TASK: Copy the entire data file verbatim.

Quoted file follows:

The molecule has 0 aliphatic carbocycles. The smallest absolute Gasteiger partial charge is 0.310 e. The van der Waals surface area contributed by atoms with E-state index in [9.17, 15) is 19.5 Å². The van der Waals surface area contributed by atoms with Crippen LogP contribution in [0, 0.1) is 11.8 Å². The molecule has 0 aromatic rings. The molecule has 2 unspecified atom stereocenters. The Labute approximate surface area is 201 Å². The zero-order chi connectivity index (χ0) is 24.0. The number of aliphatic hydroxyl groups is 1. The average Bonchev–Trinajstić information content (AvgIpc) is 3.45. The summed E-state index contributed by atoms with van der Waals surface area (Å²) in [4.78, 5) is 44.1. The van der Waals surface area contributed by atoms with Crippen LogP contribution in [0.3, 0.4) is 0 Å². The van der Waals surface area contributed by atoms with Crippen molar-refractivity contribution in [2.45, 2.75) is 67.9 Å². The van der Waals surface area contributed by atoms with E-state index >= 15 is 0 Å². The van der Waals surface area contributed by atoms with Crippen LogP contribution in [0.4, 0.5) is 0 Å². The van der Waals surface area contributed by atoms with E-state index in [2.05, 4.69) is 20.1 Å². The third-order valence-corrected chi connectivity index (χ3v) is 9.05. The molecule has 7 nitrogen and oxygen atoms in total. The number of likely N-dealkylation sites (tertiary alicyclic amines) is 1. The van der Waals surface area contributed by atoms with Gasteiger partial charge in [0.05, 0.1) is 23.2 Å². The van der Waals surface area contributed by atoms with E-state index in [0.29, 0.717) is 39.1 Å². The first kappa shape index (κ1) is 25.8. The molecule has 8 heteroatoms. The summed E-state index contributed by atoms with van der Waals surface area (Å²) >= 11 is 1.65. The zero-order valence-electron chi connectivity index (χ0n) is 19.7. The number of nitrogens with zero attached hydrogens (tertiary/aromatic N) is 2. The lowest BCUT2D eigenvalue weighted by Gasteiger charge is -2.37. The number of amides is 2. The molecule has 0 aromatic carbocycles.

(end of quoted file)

The molecule has 0 aliphatic carbocycles. The smallest absolute Gasteiger partial charge is 0.310 e. The van der Waals surface area contributed by atoms with E-state index in [9.17, 15) is 19.5 Å². The van der Waals surface area contributed by atoms with Crippen LogP contribution in [0, 0.1) is 11.8 Å². The molecule has 0 aromatic rings. The molecule has 2 unspecified atom stereocenters. The Labute approximate surface area is 201 Å². The zero-order chi connectivity index (χ0) is 24.0. The number of aliphatic hydroxyl groups is 1. The average Bonchev–Trinajstić information content (AvgIpc) is 3.45. The summed E-state index contributed by atoms with van der Waals surface area (Å²) in [4.78, 5) is 44.1. The van der Waals surface area contributed by atoms with Crippen LogP contribution in [0.3, 0.4) is 0 Å². The van der Waals surface area contributed by atoms with Crippen molar-refractivity contribution in [2.45, 2.75) is 67.9 Å². The van der Waals surface area contributed by atoms with E-state index >= 15 is 0 Å². The van der Waals surface area contributed by atoms with Crippen LogP contribution in [0.4, 0.5) is 0 Å². The van der Waals surface area contributed by atoms with E-state index in [2.05, 4.69) is 20.1 Å². The third-order valence-corrected chi connectivity index (χ3v) is 9.05. The molecule has 7 nitrogen and oxygen atoms in total. The number of likely N-dealkylation sites (tertiary alicyclic amines) is 1. The van der Waals surface area contributed by atoms with Gasteiger partial charge in [0.05, 0.1) is 23.2 Å². The van der Waals surface area contributed by atoms with E-state index in [0.29, 0.717) is 39.1 Å². The first kappa shape index (κ1) is 25.8. The molecule has 8 heteroatoms. The summed E-state index contributed by atoms with van der Waals surface area (Å²) >= 11 is 1.65. The zero-order valence-electron chi connectivity index (χ0n) is 19.7. The number of nitrogens with zero attached hydrogens (tertiary/aromatic N) is 2. The lowest BCUT2D eigenvalue weighted by Gasteiger charge is -2.37. The number of amides is 2. The molecule has 0 aromatic carbocycles.